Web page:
Conversations about environmental, social and governance
(ESG) considerations and the area of sustainability have steadily integrated themselves
into corporate boardrooms across Asia.
A recent MSCI 2021 Global Institutional Investor survey
revealed that around 79% of investors in the Asia-Pacific region increased ESG
investments ‘significantly’ or ‘moderately’ in response to the Covid-19 pandemic. Meanwhile,
57% of investors in the region anticipated to have ‘completely’ or ‘to a large
extent’ incorporated ESG questions into their investment analysis and
decision-making procedures by the end of 2021.
Government authorities and business leaders from the continent
have set out to increase awareness and respond to pressing calls from national actors
to set environmental objectives and pursue ‘green’ goals. This has included a
range of activities such as revising corporate governance codes, assigning monetary
values to undesirable practices, and building green bond frameworks. The visible
developments over the last few years indicates that ESG in Asia has firmly moved
beyond being a box-ticking compliance exercise.
However, as a global challenge, there is little success
associated with individual triumphs. Progress measured through a country-by-country
view emphasises the need for more rigorous international guidelines, standardisation,
and adherence to existing frameworks such as the Paris Agreement on Climate
Change and the United Nations’ 2030 Agenda for Sustainable Development. There is
little surprise to see improved channels of communication set up between
national bodies to offer a harmonised response.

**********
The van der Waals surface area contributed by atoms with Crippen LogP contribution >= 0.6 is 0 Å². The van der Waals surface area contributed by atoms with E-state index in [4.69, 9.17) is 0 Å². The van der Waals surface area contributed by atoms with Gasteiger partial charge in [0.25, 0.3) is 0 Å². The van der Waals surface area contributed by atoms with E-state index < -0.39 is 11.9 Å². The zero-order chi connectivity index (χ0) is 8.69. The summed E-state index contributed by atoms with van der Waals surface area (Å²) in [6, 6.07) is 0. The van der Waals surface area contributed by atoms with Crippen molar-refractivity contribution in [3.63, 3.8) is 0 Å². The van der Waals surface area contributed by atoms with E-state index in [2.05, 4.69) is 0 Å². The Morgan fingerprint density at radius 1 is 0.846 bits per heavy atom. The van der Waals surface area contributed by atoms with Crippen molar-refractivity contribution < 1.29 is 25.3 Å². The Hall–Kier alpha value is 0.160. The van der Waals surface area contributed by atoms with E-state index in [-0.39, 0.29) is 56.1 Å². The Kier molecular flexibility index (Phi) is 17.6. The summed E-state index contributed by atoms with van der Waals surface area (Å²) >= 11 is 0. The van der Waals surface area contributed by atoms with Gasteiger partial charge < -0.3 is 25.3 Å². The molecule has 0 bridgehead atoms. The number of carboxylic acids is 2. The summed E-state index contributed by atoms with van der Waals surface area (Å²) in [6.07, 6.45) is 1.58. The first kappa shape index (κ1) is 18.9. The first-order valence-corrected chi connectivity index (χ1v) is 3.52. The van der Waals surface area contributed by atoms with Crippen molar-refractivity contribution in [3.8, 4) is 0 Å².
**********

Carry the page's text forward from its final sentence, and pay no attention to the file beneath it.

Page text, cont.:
In collaboration with legal experts who are closest to the
action, IFLR has produced its inaugural ESG Asia Report to provide an
exclusive insight into how authorities and businesses are responding to the challenges.
The article by PwC Indonesia explains the importance of
international collaboration on ESG framework standardisation, and provides
recommendations on how Indonesia can act to strengthen its own regulatory
In order to develop its ESG efforts, Japan has revised its
corporate governance code. The authors from Oh-Ebashi LPC & Partners discuss
the key changes for the board of directors, and evaluate how sustainability
initiatives can be strengthened. Mori Hamada & Matsumoto’s article examines
the challenges of standardising green bonds in the country and consider how they
are accepted in the Japanese debt capital markets.
Shook Lin & Bok’s article inspects Singapore’s mandatory
ESG disclosures for issuers, financial institutions, companies and suppliers, and
weighs up the associated legal risks. The article from Eng & Co looks at
carbon credits in the island nation and evaluates the practical legal considerations
for businesses acquiring them to offset emissions.
In South Korea, Kim & Chang’s article explores how the
emergence of ESG is related to paradigm shift away from the ‘shareholder supremacy’
approach of corporate management and towards the ‘stakeholder supremacy’
approach. Meanwhile, the article by Yoon & Yang explains how South Korea’s green
goals and levels of legal compliance stacks up against global efforts.
We hope that you enjoy hearing from the legal experts
leading the progression of ESG analysis in IFLR’s first Asia Report.
Senior commercial editor
T: +44 0 7779 8004
Prin Shasiharan drives thought leadership with global legal advisors for IFLR’s insight projects, in addition to managing contributions from partner firms. He has hosted and moderated high-level events involving eminent legal practitioners. He also manages commercial collaborations for other Euromoney brands including The Deal, Managing IP and ITR.
Prin has experience in compliance, financial crime and regulatory roles, and has previously worked for international organisations including the United Nations and the Council of Europe.
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